|City/Town: • Jacksonville|
|Location Class: • Commercial • Residential|
|Built: • 1904 | Abandoned:|
|Historic Designation: • National Register of Historic Places (1992)|
|Status: • Restored 1985|
|Photojournalist: • Dee Adams|
The Plaza Hotel
The Plaza Hotel, also known as the Plaza Building, is a historic hotel and residence located in downtown Jacksonville. The Plaza Hotel was constructed in 1903 on a lot that previously was the site of the home of Augustus Bexley. Bexley was a grocer and realtor from Lake City who served as Chief Surgeon for the Confederacy during the Civil War. Sometime prior to 1887, Bexley acquired the lot and built a brick residence. Between 1891 and 1893, it was expanded with the addition of a three-story tower on the southwest corner of the house as well as a large veranda.
Like most others in downtown Jacksonville, Bexley’s home was destroyed in the Great Fire of 1901. Bexley’s son, Robert Risby Bexley, was issued a building permit in May 1903 to reconstruct the residence as a hotel. William F. Ivers, a local contractor and former chief of police of Jacksonville, was hired to construct the new building. It was designed to resemble the previous home lost in the fire, except the tower was placed on the southeast corner of the building. Construction was completed by December 1904.
The Plaza Hotel was constructed of fireproof manufactured concrete block, a relatively new building material that was first introduced in Jacksonville during the late 1890s. The use of concrete block as a construction material occurred in Florida as early as the 1870s in Tampa. The use of this material was originally considered a viable substitute for quality stone, which was not native to Florida and, therefore, was expensive. There are no extant concrete block buildings in Jacksonville that pre-date the Plaza Hotel. Only one structure has been documented to have been built of concrete block prior to the Plaza, that being the old Duval County Armory which was destroyed in the Great Fire of 1901 and later replaced in 1916.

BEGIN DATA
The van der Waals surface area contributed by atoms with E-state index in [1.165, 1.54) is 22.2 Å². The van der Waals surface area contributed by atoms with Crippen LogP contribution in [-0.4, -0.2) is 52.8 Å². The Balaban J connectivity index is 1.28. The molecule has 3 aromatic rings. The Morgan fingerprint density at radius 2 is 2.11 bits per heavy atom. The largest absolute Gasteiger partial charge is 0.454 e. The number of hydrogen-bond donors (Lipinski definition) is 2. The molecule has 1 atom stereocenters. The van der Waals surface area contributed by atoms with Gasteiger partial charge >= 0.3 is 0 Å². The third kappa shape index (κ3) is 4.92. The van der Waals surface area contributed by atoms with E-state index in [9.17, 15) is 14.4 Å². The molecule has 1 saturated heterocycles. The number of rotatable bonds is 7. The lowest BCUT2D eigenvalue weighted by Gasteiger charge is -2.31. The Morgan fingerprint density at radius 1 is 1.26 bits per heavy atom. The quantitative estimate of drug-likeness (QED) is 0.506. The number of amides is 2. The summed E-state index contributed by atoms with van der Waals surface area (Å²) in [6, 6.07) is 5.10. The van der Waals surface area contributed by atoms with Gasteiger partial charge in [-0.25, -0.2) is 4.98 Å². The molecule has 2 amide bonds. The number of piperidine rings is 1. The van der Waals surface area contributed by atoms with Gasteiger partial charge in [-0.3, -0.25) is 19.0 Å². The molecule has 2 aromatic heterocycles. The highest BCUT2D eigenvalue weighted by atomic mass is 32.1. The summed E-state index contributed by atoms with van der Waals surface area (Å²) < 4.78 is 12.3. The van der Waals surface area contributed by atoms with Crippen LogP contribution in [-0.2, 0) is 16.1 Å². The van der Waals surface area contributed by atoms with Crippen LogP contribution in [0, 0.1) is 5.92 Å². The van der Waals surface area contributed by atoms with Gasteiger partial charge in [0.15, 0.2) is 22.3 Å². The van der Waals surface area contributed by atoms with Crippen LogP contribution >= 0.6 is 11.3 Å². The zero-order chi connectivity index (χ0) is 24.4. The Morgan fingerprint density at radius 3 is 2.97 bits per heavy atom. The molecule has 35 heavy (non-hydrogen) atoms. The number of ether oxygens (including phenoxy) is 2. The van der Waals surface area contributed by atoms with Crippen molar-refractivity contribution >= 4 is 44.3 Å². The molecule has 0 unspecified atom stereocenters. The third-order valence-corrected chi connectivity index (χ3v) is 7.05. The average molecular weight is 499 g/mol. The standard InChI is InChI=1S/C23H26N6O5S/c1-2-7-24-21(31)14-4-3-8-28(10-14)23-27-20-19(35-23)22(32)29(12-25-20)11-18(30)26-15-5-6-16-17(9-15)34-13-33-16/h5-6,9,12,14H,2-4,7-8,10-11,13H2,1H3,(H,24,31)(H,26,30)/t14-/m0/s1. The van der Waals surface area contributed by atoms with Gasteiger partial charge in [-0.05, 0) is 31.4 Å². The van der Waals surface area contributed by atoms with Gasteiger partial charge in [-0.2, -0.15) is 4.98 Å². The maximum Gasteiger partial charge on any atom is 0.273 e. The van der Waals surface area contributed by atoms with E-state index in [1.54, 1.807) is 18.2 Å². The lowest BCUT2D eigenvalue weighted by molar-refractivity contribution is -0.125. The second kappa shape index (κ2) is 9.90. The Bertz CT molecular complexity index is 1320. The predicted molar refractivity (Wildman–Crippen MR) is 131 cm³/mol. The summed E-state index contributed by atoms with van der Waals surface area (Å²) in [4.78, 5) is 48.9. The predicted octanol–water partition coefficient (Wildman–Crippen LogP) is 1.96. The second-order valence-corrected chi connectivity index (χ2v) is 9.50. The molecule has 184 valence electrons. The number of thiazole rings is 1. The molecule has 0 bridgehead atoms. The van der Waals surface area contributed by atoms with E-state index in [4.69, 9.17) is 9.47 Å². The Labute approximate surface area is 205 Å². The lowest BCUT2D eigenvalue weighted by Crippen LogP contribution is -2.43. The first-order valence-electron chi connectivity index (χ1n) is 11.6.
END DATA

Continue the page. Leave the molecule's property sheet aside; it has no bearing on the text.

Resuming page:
It opened in early 1905 to take advantage of the upcoming tourist season. The hotel was advertised on leaflets and flyers as “a handsome stone building two blocks from the Clyde New England Pier and one block from the fashionable Bay Street district. It is situated in the aristocratic section and is designed for refined guests.” The Plaza’s location near the steamship pier and the Duval County Courthouse made it an ideal location for overnight visitors.
As a seaport and railroad town, Jacksonville had a thriving tourist trade during the late nineteenth century. The city had hundreds of hotels and rooming houses for short and long-term guests. During the 1901 fire, however, most of those tourist accommodations were destroyed. By the early 1900s, Jacksonville had lost much of its tourist trade to the more popular destinations of Southeast Florida so few of these lost tourist accommodations weren’t rebuilt. The Plaza is the oldest surviving historic hotel in downtown Jacksonville.
The Plaza was operated as a hotel until 1913 when Robert Bexley and his family began using the building as a home. Throughout its later history, the house was used at times as a boarding house but remained the residence of Bexley and his descendants, Sarah Ellis and Mary Connery. The building was purchased in 1985 by local attorney Glenn K. Allen, who renovated it for use as a law office. On December 30, 1992, it was added to the U.S. National Register of Historic Places. The building is currently occupied by Oxford Ink Tattoo.
Author’s Note: Many thanks to Dee Adams for contributing his photos of the Plaza Hotel. You can find more of his work on Instagram (@dvision4).
National Register of Historic Places. (December 30, 1992). Plaza Hotel